Column: Varied Expectations For Candidates Unacceptable

This story was written by Tom Hart, The Daily Cardinal


Hollow, scripted and uninformed. These were the three words that first came to mind as I watched that horrendous spectacle known as the vice presidential debate. Questions were avoided and meaningless statements were thrown out. The culprit? Alaska Gov. Sarah Palin. Her responses had less foundation than a blanket on a McDonalds ball pit.

Joe Six-Packs, hockey moms, and early 90s Tom Cruise Flicks (see Maverick in Top Gun)one could have found more insightful responses from a Magic Eight-Ball. It doesnt matter what the question was, the responses popped up with complete irrelevance.

The scary part of debate analyses is that 41 percent of Americans believe Sarah Palin won the debate. She may have covered the figurative spread, but this spread was wider than if the Dallas Cowboys played the Minnesota Golden Gophers.

We shouldnt lower our expectations for individual candidates. Every politician should be held to the same golden standard regardless of his or her IQ or educational background. The American public is charged with the responsibility of hiring the best possible candidates to run the country. We simply cannot afford to judge the applicants to the position on uneven grounds. The task handed to us is too important.

The low-point of the night came when Palin attributed climate change to the cyclical changes of our planets weather. Cyclical changes? If you dont understand what the cause is, its virtually impossible to come up with a solution, retorted U.S. Sen. Joe Biden, D-Del. I agree with Bidens response and believe the continuous use of Drill baby drill! is a verbal slap in the face of the solution to our environmental crisis.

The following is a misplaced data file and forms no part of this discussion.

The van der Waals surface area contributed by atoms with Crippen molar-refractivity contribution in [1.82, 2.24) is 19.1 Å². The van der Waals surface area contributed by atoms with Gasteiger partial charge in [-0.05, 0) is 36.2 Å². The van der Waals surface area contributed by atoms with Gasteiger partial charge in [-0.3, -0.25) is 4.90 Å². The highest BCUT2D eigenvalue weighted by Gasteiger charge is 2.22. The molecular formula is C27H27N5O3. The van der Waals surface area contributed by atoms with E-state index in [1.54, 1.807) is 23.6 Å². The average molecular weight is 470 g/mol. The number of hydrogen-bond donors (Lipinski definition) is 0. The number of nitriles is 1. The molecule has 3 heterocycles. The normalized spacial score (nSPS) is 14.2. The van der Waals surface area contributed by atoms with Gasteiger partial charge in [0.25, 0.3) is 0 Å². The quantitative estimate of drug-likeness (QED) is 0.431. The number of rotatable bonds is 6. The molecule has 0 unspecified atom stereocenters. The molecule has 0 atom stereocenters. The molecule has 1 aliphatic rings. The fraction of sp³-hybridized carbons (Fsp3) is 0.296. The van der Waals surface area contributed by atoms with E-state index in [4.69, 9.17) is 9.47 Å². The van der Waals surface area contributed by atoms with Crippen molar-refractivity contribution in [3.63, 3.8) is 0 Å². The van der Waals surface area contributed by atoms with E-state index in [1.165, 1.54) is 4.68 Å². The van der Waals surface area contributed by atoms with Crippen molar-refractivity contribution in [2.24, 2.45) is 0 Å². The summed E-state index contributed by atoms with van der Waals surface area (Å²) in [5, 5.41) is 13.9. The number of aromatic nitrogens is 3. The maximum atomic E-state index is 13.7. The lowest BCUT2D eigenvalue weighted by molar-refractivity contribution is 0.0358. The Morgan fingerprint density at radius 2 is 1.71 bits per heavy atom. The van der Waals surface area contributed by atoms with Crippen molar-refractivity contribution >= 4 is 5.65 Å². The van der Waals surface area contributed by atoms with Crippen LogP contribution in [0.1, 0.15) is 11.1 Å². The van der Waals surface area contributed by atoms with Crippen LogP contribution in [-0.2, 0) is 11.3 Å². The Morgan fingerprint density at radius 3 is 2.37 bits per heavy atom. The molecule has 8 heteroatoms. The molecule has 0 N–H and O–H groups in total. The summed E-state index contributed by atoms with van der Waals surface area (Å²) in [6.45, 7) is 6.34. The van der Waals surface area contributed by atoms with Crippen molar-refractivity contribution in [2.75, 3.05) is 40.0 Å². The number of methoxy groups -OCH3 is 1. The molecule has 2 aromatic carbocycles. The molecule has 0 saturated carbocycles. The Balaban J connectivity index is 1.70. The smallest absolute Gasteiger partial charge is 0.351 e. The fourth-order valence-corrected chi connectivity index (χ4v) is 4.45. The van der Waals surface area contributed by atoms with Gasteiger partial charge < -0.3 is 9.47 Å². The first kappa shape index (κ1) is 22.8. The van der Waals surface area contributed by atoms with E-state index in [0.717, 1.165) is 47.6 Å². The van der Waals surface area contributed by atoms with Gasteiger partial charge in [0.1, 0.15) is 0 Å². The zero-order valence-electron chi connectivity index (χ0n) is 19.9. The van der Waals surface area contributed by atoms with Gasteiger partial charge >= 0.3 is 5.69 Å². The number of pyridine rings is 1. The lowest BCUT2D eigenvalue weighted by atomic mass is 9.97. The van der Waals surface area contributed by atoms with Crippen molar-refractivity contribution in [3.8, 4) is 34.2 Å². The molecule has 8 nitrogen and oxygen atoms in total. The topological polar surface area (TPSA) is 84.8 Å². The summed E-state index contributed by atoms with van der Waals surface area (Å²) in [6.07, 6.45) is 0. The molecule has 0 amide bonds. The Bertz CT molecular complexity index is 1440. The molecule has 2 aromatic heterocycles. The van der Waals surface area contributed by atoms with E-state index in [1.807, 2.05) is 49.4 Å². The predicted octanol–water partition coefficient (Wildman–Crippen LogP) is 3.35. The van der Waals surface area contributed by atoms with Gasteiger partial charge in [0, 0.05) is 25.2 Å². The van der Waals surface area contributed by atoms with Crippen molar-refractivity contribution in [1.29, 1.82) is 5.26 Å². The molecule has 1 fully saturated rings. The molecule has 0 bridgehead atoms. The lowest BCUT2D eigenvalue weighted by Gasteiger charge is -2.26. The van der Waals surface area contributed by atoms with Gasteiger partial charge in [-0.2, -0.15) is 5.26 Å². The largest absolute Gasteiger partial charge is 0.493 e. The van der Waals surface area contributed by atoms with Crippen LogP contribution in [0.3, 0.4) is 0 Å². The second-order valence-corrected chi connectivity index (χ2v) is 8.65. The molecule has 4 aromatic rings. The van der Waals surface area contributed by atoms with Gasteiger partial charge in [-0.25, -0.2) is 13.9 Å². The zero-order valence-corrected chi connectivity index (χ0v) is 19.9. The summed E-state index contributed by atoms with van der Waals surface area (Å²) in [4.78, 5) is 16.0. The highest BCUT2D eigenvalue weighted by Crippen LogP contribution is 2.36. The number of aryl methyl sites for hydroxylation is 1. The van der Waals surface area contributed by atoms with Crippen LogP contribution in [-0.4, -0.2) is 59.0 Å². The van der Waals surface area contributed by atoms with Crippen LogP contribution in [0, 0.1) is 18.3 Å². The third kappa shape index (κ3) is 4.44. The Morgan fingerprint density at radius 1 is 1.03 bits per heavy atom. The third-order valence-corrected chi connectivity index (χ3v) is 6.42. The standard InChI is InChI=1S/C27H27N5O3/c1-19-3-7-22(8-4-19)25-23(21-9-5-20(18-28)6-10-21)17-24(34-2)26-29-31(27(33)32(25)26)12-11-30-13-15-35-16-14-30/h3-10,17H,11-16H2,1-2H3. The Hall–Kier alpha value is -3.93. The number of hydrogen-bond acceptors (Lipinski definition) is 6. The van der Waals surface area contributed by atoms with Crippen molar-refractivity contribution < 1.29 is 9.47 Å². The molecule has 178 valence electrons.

When asked about John McCains foreign policy credentials, Palin responded that McCain would be able to win a war because he knows what evil is. This vague response is not what we need to hear from a vice president. Every elected official should be able to recognize the difference between good and evil, albeit subjectively. The question in this election is who will weigh all the options and make the best choice possible. Palin either fails to realize this or was too busy reading the script on her podium.

Additionally, I was uneasy with comments such as, Doggone-it. Heck. There you go, Joe! I realize that the governor was trying to appeal to Main Street Americans, but dumbing down rhetoric only weakened her stance. Where was the real response? A vice-presidential candidate is one step away from the actual presidency, and I dont think Im asking too much in expecting an answer with some substance. If the American public casts their vote based on the use of popular expressions and dumbed-down rhetoric, a bleak future awaits.

Yes, Sarah Palin might be a nice, down-to-earth person we could see ourselves throwing down a few beers with at a local bar, but that is not the personality we need in a national leadership position. Our country is now at a crucial turning point and demands leadership with solid understanding and clear vision of the key issues facing our nation. We can either choose to continue our downhill slide or we can make a stand and have our votes count for something this year. The White House has been void of a clear mind for almost eight years. We will not survive four more years of clouded decisions.

The nomination of Sarah Palin to the Republican ticket brings about the emergence of a dark path on the horizon of our countrys future. Her close-minded viewpoint is only one breath away from the presidency. That prospect scares the hell out of me. Palin evoked a very truthful Ronald Reagan line, stating, Freedom is always just one generation away from extinction. I fear that electing such a misguided candidate puts us one step closer to Reagans predicted resut.
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